Texas Tech basketball: What Red Raiders need from T.J. Holyfield in Big 12 play

NEW YORK, NEW YORK - DECEMBER 10: Andrei Savrasov #12 and TJ Holyfield #22 of the Texas Tech Red Raiders react from the bench during the second half of their game at Madison Square Garden on December 10, 2019 in New York City. (Photo by Emilee Chinn/Getty Images)
NEW YORK, NEW YORK - DECEMBER 10: Andrei Savrasov #12 and TJ Holyfield #22 of the Texas Tech Red Raiders react from the bench during the second half of their game at Madison Square Garden on December 10, 2019 in New York City. (Photo by Emilee Chinn/Getty Images) /

As we look to the beginning of Big 12 play this week, perhaps we should re-evaluate what the Texas Tech basketball team needs from T.J. Holyfield.

After the first three Texas Tech basketball games of the season, it appeared that grad transfer forward T.J. Holyfield was on his way to being the Red Raiders’ best player.  But now, it appears that he’s come back down to Earth and it has many fans concerned.

But should we be?  After all, the Holyfield we have seen in recent weeks rather closely resembles the player he’s been throughout his career.

The mistake the Albuquerque native made was to play like an All-American in his first three games in front of the Red Raider faithful, thus setting the bar unachievably high.  Averaging 18.6 points, five rebounds, and over a block per game, he had many of us thinking that he was the next Tim Duncan.

Since then, he’s yet to have a similar stretch.  What’s more, he endured an awful 3-game streak just as Tech was in the midst of its worst run of the year so far.

In the 3-game losing streak to Iowa, Creighton, and DePaul, the 6-foot-8 forward averaged just 4 points and four rebounds per game.  That included being shut out in the OT loss at DePaul.  And even in his 10-point game against Iowa in Vegas, he was just 4-13 from the field including a number of misses around the rim.

Since then, he’s become more impactful as he’s averaged 8.2 points and six rebounds.  Perhaps that what we should expect of him moving forward.

After all, his career numbers are 10.6 points and 5.8 rebounds.  This year, he’s putting up 9.5 and 4.8.  In other words, given that he’s stepped up in competition by playing for a Big 12 team, Holyfield has been essentially the same level of player that he’s always been.

Prior to this year, against major conference opponents, he averaged 10.8 points and 4.4 rebounds.  That suggests that the player that we saw in the first three games was Holyfield at his absolute best and not typical of the player he has been for his entire career.

It’s not that he isn’t a good player who can help this team, it’s that he’s not the type of elite scorer that he looked like in the first three games of his Red Raider career.  So now that we start Big 12 play, it’s time we think differently about what a good game will look like from the senior.

First of all, he must stay out of foul trouble.  That was one key in his strong start this season.

Averaging 1.6 fouls per game to begin the year, he was able to stay on the floor for an average of 22.3 minutes.  But since then, he’s had at least four fouls in all but the last two games when he had three.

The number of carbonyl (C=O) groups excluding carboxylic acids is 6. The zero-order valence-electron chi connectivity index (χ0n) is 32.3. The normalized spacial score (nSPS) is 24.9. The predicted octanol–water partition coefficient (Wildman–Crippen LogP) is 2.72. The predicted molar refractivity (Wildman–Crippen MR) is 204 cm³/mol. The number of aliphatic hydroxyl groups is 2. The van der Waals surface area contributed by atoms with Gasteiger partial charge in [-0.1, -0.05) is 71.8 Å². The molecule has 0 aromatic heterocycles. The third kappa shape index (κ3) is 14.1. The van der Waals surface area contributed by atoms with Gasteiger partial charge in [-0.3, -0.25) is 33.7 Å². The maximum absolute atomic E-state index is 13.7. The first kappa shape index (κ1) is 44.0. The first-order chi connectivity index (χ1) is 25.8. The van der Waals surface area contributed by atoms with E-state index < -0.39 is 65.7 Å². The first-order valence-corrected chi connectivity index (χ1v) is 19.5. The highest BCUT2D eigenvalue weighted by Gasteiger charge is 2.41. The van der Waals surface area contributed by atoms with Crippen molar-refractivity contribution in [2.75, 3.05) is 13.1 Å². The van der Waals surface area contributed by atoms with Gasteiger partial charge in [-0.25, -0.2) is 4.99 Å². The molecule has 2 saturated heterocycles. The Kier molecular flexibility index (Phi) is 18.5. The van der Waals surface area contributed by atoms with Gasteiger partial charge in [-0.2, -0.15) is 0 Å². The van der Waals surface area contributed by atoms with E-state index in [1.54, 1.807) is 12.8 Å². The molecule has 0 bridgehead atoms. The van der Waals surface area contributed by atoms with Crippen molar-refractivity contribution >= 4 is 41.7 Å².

Interestingly, in the last nine games, he’s been on the floor for an average of 23.1 minutes.  But his foul trouble may be making him more passive and reserved on the floor as he tries to avoid fouling out as he did against DePaul.

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In the first three games of the year, he averaged 9.6 shots per game.  Since then, he’s taken that many just once, against Iowa.

Could it be that when Holyfield is forced to play cautiously because of fouls, it impacts his overall game by limiting how aggressive he feels he can be?  There could be something said of the thought that his mindset when trying to avoid fouls is keeping him from attacking the opponent on both ends of the floor.

Moving forward, let’s not focus as much on Holyfield’s points as the only measure of what he can give this team.  That wouldn’t be fair to him becuase it appears that other players can handle the bulk of the scoring chores.

Rather, let’s look at how efficient he is with the ball and whether he can knock down enough mid-range jumpers to be a concern for opposing big men so that they do not stay right under the basket on defense.

What’s more, the advanced analytics paint a much kinder picture of Holyfield than many fans have.  He ranks third in offensive rating (number of points he would account for per 100 possessions) at 112.4 while being Tech’s best defensive player by giving up an average of just 84.5 points per 100 possessions.

It’s likely that the last four games are what the typical T.J. Holyfield game might look like.  He’s had eight points three times and nine in the other game while an average of six rebounds.

Most encouraging is that he’s been two-straight games without picking up his fourth foul.  He’s also been able to get to the line four times per game, an increase of one per game from his season average.

So it’s time we cut T.J. Holyfield some slack for not playing the way he did to begin the year.  It was a random outburst the likes of which he’s never produced before as a collegiate.   After all, in Big 12 play, if he can give this team nine points and six boards per game, that will be more than enough to help the Red Raiders win so long as he is on the floor to play solid post defense.